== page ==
2:15 to 3:10 p.m. / W-192-B
Many aerospace components used in the high and low pressure sections of a turbine engine are made from materials such as high nickel-based super alloys and or intermetallics, such as gamma titanium aluminide. These sections that may be cast, forged, or sintered using powder metallurgy techniques are notorious for being difficult to machine due to their high strength, corrosion and fatigue resistance, and low thermal conductivity. Many of these components have as much as two-thirds of their original weight to be removed to produce the finished component; with the use of turning, milling, and broaching processes traditionally work to remove most or all of the material. However, with the use of modern grinding wheels composed of engineered grains and high strength bond technology, it has been determined that for these materials grinding can, in many instances, remove the material more quickly and economically than turning or milling. This presentation will show data/results of the following tests done on grinding of these advanced aerospace engine materials such as gamma titanium aluminide and IN718.
- Speed-stroke surface grinding of gamma titanium aluminide with both engineered ceramic wheels as well as single layer and multi-layer super abrasive wheels
- Creep feed grinding of IN718 and gamma titanium aluminide with engineered ceramic wheels
- Face grinding and slotting of IN718 disks with engineered ceramic wheels and single layer super abrasive wheels.
- Fixed abrasive polishing of contoured IN718 parts with engineered abrasive belts for robotic turbine-blade-polishing applications.
Further, with the use of gear-boxes in modern aerospace engines, there also exists an opportunity for grinding of gears from solid blanks. The presentation will show the latest data on grinding of gears from solid using grinding wheels with engineered ceramic grain technology.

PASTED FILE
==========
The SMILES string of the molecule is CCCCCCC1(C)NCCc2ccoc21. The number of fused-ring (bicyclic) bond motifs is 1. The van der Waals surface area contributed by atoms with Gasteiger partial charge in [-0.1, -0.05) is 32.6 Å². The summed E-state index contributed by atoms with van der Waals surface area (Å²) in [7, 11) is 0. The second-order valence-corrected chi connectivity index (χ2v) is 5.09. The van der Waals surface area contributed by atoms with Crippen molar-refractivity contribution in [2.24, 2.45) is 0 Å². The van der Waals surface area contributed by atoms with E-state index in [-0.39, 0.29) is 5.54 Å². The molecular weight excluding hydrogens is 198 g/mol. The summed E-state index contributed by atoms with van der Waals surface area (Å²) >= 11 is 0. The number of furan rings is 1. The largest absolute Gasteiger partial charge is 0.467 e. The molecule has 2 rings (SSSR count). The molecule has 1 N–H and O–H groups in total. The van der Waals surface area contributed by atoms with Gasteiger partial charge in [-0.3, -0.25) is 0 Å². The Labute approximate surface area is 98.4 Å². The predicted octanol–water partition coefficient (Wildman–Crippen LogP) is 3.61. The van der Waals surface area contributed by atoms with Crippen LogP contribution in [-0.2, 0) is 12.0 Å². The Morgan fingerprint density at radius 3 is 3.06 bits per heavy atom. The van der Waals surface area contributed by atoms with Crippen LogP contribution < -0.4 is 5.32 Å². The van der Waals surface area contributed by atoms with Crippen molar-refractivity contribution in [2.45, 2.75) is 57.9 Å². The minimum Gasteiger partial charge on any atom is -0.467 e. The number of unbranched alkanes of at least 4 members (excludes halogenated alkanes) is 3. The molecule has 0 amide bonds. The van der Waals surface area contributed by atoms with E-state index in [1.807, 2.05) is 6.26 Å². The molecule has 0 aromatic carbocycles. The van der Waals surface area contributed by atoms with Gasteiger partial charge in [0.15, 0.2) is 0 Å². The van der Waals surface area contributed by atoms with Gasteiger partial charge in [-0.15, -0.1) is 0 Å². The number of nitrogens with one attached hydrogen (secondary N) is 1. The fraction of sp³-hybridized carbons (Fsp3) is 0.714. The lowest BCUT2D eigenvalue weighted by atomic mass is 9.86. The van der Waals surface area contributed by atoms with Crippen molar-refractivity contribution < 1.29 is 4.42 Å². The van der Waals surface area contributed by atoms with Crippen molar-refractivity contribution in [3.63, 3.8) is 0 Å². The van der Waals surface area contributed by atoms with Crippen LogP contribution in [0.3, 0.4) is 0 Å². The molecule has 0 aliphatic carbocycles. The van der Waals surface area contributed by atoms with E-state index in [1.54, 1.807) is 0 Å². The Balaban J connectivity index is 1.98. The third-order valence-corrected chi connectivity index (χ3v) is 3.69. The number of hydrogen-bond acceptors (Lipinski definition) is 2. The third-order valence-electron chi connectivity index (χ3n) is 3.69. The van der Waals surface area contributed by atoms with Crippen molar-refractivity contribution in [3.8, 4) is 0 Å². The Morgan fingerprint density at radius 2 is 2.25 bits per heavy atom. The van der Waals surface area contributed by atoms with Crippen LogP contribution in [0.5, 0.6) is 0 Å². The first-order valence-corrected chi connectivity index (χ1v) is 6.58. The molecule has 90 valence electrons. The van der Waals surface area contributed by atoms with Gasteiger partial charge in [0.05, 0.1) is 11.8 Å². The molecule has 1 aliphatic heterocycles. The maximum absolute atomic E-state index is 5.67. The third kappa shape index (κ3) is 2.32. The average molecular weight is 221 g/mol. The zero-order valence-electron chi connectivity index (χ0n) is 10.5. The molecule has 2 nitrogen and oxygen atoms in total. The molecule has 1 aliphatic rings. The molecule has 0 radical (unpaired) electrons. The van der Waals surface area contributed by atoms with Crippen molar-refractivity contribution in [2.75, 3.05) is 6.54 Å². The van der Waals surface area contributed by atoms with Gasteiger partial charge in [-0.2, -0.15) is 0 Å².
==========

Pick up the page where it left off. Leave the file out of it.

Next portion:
K. Philip Varghese, Ph.D.
Advanced Application Engineering
Dr. Philip Varghese has worked for Saint-Gobain Abrasives since 2011, leading the Advanced Application Engineering Group in Northboro, Massachusetts, focusing on providing grinding system solutions to abrasive customers, and the education and training of people in grinding science & technology. Prior to this, he worked as chief scientific officer for CR Foundation leading a team of scientists and engineers focusing on dental product and materials evaluation. He has a Ph.D. in Mechanical Engineering from University of Utah and an M.S. in Mechanical Engineering from University of Michigan, Ann Arbor. He has authored 23 technical papers and articles in the field of machining, dental products/materials and grinding technology.
Saint-Gobain designs, manufactures, and distributes materials and solutions which are key ingredients in the well-being of each of us and the future of all. They can be found everywhere in our living places and our daily life: in buildings, transportation, infrastructure, and in many industrial applications. They provide comfort, performance and safety while addressing the challenges of sustainable construction, resource efficiency and climate change.
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IMTS 2016 Booth #N-7051